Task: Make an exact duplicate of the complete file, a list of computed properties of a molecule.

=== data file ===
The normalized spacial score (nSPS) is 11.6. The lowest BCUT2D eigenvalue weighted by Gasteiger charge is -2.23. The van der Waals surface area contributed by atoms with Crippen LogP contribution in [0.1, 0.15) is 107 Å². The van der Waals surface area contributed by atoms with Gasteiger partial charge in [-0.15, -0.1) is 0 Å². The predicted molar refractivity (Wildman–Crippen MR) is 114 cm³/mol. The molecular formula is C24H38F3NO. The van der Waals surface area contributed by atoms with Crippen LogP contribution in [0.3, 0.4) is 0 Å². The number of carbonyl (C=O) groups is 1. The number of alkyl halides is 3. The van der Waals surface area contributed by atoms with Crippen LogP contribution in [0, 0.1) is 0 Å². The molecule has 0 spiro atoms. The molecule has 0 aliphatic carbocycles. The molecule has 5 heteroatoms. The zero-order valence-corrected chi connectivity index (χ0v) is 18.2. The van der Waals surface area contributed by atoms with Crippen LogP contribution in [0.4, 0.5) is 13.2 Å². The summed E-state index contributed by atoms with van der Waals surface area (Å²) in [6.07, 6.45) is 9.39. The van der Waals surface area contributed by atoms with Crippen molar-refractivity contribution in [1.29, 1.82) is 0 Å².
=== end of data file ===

The normalized spacial score (nSPS) is 11.6. The lowest BCUT2D eigenvalue weighted by Gasteiger charge is -2.23. The van der Waals surface area contributed by atoms with Crippen LogP contribution in [0.1, 0.15) is 107 Å². The van der Waals surface area contributed by atoms with Gasteiger partial charge in [-0.15, -0.1) is 0 Å². The predicted molar refractivity (Wildman–Crippen MR) is 114 cm³/mol. The molecular formula is C24H38F3NO. The van der Waals surface area contributed by atoms with Crippen LogP contribution in [0.3, 0.4) is 0 Å². The number of carbonyl (C=O) groups is 1. The number of alkyl halides is 3. The van der Waals surface area contributed by atoms with Crippen LogP contribution in [0, 0.1) is 0 Å². The molecule has 0 spiro atoms. The molecule has 0 aliphatic carbocycles. The molecule has 5 heteroatoms. The zero-order valence-corrected chi connectivity index (χ0v) is 18.2. The van der Waals surface area contributed by atoms with Crippen LogP contribution in [0.4, 0.5) is 13.2 Å². The summed E-state index contributed by atoms with van der Waals surface area (Å²) in [6.07, 6.45) is 9.39. The van der Waals surface area contributed by atoms with Crippen molar-refractivity contribution in [1.29, 1.82) is 0 Å².